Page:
Earlier this week, I took on the classics. When I use the word “classic,” I am referring to the novels that have remained a very visible part of the literary landscape but were written before 1900, by authors like Dickens, Dumas, Austen, and Cervantes. That is the definition that was suggested to me by my teachers in high school and my professors in college. I do not remember anyone ever making a formal statement, but that is what was understood. The great novels that were written after 1900 may have been referred to as “modern” classics. That word, modern, seemed to make all the difference.
The discussion that resulted from that post has led me to reconsider my definition. I looked to other sources, including the essay “What Is a Classic?” by Charles Augustine Sainte-Beuve at the beginning of the 20th century. He offers this explanation:
A true classic, as I should like to hear it defined, is an author who has enriched the human mind, increased its treasure, and caused it to advance a step; who has discovered some moral and not equivocal truth, or revealed some eternal passion in that heart where all seemed known and discovered; who has expressed his thought, observation, or invention, in no matter what form, only provided it be broad and great, refined and sensible, sane and beautiful in itself; who has spoken to all in his own peculiar style, a style which is found to be also that of the whole world, a style new without neologism, new and old, easily contemporary with all time.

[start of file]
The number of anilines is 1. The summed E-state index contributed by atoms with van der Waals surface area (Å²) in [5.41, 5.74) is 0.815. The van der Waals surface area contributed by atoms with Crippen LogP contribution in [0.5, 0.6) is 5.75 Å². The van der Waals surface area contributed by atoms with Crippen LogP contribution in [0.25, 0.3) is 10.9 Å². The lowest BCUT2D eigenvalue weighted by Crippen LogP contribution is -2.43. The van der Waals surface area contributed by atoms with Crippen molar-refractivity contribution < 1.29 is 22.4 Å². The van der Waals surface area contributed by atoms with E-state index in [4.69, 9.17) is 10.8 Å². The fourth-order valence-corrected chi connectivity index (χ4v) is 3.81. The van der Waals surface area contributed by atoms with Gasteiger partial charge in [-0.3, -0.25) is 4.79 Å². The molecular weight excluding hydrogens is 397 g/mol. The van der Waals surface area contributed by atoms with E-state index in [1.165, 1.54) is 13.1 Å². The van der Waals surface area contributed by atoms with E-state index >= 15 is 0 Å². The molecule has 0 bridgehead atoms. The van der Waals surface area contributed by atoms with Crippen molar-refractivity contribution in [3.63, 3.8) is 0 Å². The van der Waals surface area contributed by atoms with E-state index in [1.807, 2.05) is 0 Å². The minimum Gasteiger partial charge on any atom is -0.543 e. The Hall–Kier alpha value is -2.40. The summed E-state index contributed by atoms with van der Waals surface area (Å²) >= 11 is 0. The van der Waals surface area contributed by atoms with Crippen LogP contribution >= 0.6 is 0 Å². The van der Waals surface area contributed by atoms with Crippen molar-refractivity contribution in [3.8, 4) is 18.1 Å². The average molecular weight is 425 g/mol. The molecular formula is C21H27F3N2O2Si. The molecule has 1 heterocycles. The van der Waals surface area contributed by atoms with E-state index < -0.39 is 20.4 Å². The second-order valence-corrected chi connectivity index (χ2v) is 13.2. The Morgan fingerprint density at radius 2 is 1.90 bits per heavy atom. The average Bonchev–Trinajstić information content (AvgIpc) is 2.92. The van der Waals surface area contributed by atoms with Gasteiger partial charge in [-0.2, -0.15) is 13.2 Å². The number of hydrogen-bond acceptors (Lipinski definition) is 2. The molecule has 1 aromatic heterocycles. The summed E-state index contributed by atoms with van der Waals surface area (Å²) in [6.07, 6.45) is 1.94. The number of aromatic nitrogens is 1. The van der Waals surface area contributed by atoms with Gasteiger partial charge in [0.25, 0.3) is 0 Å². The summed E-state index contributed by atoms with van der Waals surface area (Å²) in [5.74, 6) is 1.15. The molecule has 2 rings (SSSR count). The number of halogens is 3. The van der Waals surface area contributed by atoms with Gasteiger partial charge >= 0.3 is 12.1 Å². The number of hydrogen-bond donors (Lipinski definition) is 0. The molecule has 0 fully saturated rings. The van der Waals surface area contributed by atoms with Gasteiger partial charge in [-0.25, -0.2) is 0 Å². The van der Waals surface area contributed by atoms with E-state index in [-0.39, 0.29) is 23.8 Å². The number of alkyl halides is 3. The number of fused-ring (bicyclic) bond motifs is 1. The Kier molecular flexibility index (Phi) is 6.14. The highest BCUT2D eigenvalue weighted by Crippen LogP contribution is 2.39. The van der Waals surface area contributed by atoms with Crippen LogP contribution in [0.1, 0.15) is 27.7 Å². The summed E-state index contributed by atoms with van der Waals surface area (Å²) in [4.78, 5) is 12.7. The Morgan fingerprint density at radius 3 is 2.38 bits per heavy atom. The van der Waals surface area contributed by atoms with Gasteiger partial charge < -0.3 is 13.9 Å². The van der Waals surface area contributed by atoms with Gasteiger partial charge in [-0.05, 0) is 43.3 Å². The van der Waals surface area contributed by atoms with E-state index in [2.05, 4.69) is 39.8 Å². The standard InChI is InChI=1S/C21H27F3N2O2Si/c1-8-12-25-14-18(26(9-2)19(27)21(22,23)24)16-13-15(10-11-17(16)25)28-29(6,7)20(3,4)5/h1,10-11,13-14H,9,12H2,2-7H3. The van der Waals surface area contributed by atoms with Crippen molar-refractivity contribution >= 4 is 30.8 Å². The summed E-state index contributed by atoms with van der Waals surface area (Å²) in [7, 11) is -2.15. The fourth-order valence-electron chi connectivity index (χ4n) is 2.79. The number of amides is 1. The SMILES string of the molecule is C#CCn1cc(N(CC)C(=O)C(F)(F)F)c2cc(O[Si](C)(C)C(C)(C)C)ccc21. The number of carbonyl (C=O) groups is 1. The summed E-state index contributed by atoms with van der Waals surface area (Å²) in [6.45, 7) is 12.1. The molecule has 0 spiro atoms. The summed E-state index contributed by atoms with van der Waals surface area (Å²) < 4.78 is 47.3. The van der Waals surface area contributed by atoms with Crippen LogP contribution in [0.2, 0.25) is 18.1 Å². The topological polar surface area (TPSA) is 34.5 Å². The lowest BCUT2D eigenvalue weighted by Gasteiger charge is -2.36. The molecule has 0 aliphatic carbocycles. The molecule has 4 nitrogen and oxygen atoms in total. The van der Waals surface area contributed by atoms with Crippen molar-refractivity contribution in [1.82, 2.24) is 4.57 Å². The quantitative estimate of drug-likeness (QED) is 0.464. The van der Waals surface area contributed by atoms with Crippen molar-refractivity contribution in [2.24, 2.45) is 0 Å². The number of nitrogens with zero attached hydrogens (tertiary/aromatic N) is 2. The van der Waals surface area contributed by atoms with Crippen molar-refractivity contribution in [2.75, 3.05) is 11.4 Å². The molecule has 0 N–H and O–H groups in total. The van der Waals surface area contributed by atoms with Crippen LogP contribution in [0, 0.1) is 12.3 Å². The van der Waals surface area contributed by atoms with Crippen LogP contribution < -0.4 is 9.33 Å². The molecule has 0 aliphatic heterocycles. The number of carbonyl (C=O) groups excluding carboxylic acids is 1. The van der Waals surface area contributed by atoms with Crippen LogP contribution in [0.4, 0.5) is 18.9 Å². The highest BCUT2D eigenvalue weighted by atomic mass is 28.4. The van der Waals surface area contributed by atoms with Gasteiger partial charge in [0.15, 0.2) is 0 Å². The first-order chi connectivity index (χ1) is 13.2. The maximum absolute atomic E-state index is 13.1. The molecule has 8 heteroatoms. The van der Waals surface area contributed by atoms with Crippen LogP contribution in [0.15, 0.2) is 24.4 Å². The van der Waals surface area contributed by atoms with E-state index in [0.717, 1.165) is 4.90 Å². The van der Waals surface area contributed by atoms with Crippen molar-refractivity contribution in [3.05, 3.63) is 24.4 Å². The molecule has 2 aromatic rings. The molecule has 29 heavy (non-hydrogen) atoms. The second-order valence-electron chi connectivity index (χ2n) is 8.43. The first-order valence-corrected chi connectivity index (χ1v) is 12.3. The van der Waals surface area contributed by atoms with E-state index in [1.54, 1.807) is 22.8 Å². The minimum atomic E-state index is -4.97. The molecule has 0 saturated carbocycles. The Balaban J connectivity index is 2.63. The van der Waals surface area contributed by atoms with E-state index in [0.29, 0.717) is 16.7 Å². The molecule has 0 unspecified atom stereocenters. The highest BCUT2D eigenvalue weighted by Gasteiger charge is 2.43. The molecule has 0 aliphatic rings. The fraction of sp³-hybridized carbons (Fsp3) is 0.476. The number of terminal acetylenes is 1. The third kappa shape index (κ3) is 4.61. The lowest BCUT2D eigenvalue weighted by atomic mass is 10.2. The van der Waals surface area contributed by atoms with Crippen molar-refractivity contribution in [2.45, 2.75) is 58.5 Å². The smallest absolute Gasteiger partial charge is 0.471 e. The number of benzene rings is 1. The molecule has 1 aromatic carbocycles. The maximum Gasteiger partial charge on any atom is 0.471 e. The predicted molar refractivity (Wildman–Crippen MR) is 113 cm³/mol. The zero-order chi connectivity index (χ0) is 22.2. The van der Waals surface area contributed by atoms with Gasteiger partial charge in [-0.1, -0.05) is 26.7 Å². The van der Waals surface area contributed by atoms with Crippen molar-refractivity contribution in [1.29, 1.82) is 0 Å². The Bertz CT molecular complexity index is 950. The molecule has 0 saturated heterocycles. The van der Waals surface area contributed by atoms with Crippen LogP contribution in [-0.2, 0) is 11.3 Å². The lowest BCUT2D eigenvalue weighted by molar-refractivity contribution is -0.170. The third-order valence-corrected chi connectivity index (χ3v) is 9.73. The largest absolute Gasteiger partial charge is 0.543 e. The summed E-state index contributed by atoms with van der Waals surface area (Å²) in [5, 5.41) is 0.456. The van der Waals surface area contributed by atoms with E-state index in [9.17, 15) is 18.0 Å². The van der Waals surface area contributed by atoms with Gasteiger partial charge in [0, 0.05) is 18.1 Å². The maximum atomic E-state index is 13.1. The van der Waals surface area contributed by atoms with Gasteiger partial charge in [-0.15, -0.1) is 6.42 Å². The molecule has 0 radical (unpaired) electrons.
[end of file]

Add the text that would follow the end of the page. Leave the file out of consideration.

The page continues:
I rather enjoy his definition, but I find it to be a bit too subjective. Using this logic, a reader could potentially classify ANY book as a classic. Their arguments may not be ones that others would agree with, but there are arguments that could be made.
The word “classic” obviously means different things to different people. What do you think? What makes a book a classic? According to that definition, what is one book that stands out to you as a true classic?